Anyway, I tell you this because when my grandpa got home from the war, he inherited the family farm in North Dakota and started making a living, and he made a good one. But after 10+ years of running a farm, he sold off his land, ran for the position of County Sheriff, won it, and never looked back. One day, when he and I were hanging out towards the end of his life, I asked him why he had gotten rid of the farm. He mentioned lots of things, like how it was getting tougher to make a living, and how he thought the farm life was difficult on my grandma, but most of all, he said, “being a farmer was so damn boring!” – and then he laughed his infectious grandpa laugh and ordered another beer.

I told you that story for a couple of reasons. For one, I wanted you to know how cool my grandpa was. For two, that one statement succinctly describes Agricola for me to a “T”.

Let me say this though – Agricola is a fantastic game, and deserves the recognition that it gets. There is so much about this game that is just downright enchanting. Watching your little parcel of land grow and expand, pushing the little pieces around the board, figuring out some sort of fantastic synergy between your improvements and occupations – all of those things make Agricola great.

For some people.

For me, I see Agricola as a chore. Collect this, improve that, add this, take this job, have a kid, etc. People rave about having so many different options to win. I don’t see that I guess. Take a look at the scoring chart and see what makes you the most points – more people and stone houses with lots of rooms. That’s what you should be shooting for in every game. More people is even more self explanatory since the more people you have the more actions you get to take – that’s just a downhill slide to points right there. I don’t find it particularly stressful to figure out how to feed your people either. It always seems to me that you have ample ability to feed your starving mouths, either via your own produce or by the board.

Ultimately, when I play Agricola, and I do end up playing it quite a bit because it is a favorite of my gaming group and my family, I have a two hour session of minimal player interaction coupled with me putting a puzzle together that always ends up looking the same when I am finished. Sometimes the pieces I have to use are a little different, but it always looks the same in the end – a 4 room stone house with 4 or 5 people living in it with just enough fields and pastures to maximize my points. Usually I end up placing first or second but for the most part I don’t really care that much – I am just glad I am done.

I would never give Agricola a bad rating though. There are games out there that deserve to get trashed on, but this is not one of them. As I said before, for what it is, it is as close to perfect as I have found, and for the right people, it is gaming nirvana. However, for me, it is a tired, ponderous time of pushing and placing wood tokens at a table with a few friends doing the same thing, in which all of us are stuck on our farming treadmills until we reach a conclusion that is neither a surprise, nor as fitting a reward for the efforts we just went through.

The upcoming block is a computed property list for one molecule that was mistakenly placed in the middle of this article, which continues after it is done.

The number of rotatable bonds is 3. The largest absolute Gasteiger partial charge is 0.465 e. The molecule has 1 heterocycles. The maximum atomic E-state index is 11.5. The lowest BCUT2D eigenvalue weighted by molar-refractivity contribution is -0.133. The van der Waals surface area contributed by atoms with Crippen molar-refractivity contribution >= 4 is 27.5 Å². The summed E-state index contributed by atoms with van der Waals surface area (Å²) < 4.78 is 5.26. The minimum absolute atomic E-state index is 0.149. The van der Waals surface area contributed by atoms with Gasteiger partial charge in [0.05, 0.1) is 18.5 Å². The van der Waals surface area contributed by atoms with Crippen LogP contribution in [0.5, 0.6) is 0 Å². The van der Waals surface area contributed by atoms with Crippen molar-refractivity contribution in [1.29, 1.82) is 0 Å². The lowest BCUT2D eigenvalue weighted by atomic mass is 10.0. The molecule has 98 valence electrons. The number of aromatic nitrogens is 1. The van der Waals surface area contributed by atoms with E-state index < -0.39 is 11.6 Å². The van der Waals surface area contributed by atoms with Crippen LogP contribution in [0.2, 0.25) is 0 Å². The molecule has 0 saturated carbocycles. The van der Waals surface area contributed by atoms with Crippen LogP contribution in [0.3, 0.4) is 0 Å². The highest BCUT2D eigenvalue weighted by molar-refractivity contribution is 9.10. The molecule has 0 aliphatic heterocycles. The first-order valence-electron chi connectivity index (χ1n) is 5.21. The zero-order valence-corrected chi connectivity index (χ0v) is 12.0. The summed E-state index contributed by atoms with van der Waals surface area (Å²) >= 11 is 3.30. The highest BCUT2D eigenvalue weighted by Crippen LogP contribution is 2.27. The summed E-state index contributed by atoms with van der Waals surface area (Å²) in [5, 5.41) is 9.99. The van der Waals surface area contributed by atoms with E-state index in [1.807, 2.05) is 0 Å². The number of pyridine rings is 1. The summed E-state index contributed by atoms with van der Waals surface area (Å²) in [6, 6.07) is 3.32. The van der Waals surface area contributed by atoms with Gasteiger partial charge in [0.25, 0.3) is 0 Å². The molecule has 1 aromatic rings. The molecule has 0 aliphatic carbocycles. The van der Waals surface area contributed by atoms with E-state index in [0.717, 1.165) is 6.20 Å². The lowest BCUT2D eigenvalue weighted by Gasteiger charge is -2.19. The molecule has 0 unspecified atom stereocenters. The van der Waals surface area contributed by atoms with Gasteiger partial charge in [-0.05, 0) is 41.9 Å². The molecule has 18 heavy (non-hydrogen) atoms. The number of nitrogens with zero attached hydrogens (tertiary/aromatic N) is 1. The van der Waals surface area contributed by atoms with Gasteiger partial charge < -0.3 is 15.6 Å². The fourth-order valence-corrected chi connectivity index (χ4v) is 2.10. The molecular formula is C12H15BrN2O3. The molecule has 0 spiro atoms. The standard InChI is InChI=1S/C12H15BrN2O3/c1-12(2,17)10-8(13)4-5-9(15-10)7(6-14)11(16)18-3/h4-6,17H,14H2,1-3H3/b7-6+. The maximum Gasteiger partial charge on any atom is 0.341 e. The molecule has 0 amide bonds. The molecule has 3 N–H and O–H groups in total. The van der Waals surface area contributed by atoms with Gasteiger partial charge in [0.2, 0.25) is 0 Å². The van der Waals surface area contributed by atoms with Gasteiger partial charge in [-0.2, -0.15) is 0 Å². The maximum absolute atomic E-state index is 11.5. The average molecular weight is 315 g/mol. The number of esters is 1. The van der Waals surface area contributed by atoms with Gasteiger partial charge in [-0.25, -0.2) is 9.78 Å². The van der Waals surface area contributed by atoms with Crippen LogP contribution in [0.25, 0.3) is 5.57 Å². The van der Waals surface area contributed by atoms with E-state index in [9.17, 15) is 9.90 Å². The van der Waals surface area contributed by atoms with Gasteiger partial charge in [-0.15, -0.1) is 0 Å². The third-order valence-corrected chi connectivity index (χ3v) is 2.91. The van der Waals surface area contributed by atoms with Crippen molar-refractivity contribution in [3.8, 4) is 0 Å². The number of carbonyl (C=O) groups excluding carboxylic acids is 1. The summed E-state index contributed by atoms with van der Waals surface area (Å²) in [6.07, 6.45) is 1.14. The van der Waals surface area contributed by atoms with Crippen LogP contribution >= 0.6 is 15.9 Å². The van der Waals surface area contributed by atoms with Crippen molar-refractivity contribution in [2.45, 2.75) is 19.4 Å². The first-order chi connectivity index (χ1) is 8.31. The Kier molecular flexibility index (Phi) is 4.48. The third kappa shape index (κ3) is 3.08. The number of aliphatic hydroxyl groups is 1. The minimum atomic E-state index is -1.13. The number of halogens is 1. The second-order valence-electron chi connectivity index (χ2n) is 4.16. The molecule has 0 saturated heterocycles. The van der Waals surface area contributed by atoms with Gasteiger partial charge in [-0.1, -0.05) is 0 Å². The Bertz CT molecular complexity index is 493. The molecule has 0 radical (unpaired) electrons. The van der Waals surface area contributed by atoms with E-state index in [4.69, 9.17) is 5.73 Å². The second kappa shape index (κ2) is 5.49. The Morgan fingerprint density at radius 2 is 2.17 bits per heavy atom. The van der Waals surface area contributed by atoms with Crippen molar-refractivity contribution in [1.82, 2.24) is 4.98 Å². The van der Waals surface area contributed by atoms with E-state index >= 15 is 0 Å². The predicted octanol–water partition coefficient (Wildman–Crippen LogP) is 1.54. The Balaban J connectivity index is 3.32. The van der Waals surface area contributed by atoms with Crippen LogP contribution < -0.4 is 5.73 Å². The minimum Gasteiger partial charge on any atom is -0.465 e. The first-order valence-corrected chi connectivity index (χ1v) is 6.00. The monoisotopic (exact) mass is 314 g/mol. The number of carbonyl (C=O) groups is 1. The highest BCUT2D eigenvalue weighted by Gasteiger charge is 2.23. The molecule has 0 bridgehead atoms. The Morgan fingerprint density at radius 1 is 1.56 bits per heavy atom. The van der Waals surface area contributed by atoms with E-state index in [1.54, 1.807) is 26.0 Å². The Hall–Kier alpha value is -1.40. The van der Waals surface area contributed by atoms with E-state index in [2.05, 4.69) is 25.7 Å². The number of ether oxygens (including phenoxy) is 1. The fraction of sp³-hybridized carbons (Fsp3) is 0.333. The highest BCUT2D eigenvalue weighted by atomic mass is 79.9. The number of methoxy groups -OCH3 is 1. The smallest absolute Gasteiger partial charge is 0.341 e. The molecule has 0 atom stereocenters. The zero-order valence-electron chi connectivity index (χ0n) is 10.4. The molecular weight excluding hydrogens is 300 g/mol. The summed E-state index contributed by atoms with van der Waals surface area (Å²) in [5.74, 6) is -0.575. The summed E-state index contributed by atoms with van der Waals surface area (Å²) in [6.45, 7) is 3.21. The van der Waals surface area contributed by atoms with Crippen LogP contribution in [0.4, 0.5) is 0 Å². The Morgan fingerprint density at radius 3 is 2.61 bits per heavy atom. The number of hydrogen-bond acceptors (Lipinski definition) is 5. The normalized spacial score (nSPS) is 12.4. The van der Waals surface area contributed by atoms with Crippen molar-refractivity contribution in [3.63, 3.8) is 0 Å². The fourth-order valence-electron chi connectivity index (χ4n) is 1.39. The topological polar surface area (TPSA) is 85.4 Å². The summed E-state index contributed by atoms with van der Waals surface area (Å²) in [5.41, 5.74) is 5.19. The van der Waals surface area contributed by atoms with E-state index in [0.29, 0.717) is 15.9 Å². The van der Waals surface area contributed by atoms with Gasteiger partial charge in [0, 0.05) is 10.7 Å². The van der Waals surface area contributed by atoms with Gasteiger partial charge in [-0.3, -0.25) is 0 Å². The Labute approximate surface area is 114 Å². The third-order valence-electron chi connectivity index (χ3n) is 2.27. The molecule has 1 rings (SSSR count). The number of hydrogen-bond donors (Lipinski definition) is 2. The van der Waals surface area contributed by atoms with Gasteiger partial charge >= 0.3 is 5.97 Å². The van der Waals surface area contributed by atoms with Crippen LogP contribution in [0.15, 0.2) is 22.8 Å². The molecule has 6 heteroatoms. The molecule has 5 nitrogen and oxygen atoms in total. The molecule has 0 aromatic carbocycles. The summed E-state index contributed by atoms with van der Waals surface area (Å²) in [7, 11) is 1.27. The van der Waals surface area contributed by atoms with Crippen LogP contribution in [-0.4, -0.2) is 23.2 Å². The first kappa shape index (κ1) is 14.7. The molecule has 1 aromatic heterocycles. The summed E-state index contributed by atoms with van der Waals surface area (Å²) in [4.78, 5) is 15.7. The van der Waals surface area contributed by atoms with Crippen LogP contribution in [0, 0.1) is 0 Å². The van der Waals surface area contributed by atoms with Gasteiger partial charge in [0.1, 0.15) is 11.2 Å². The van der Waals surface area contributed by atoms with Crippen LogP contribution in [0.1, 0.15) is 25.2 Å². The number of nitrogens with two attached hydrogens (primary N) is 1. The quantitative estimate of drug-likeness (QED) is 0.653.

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Your grandfather is awesome.
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Geoff Burkman
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Nicely written. And I suspect you actually like the game a lot more than you're letting on.
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Dan
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Great story! Why are grandpas always so much cooler than we are? (Mine escaped Stalin Russia before WW2, came to the US without much English, and went to Yale--wtf??)

I'm surprised to hear you think its work. Aren't you an RPG fan? Part of the fun for me in an RPG is the sweating over the best way to level a character. Anyway, just an interesting observation.

Thanks for another great review.

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Richard Young
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I play games that I enjoy playing. I stop playing them when I stop enjoying them. Catan/Dominion, are you listening?

Family is one thing, and I hear you there. But, you need to think about cultivating your gaming group into adopting a system (of game choice) that might rescue you from being subjected continuously to games you don't like. I imagine you may have allowed a small dose of hyperbole into the narrative, for effect, but it brings up a good question that could apply to a lot of groups and that is, "how do you go about choosing what game to play?" We don't outright grant a veto to anyone (I know groups that do), but we do strive for consensus in our games and we try to be sensitive to a person's strongly held opinions. Or, maybe you're just ridiculously easy to get along with.

This review reminds me a lot of a terse post I remember seeing a while back in response to another review: "I've been a farmer and it wasn't fun, and neither is this game..." I have no real life farming experience so the game elicits enough imagined rural nostalgia in me when I play that I haven't reached the saturation point, yet. And I don't think I've had to play the game as often as you might have either. But maybe I should start thinking about an exit strategy because I can't find fault with anything you've said about the game - and I've never understood why it is as high on the Geek meter as it is...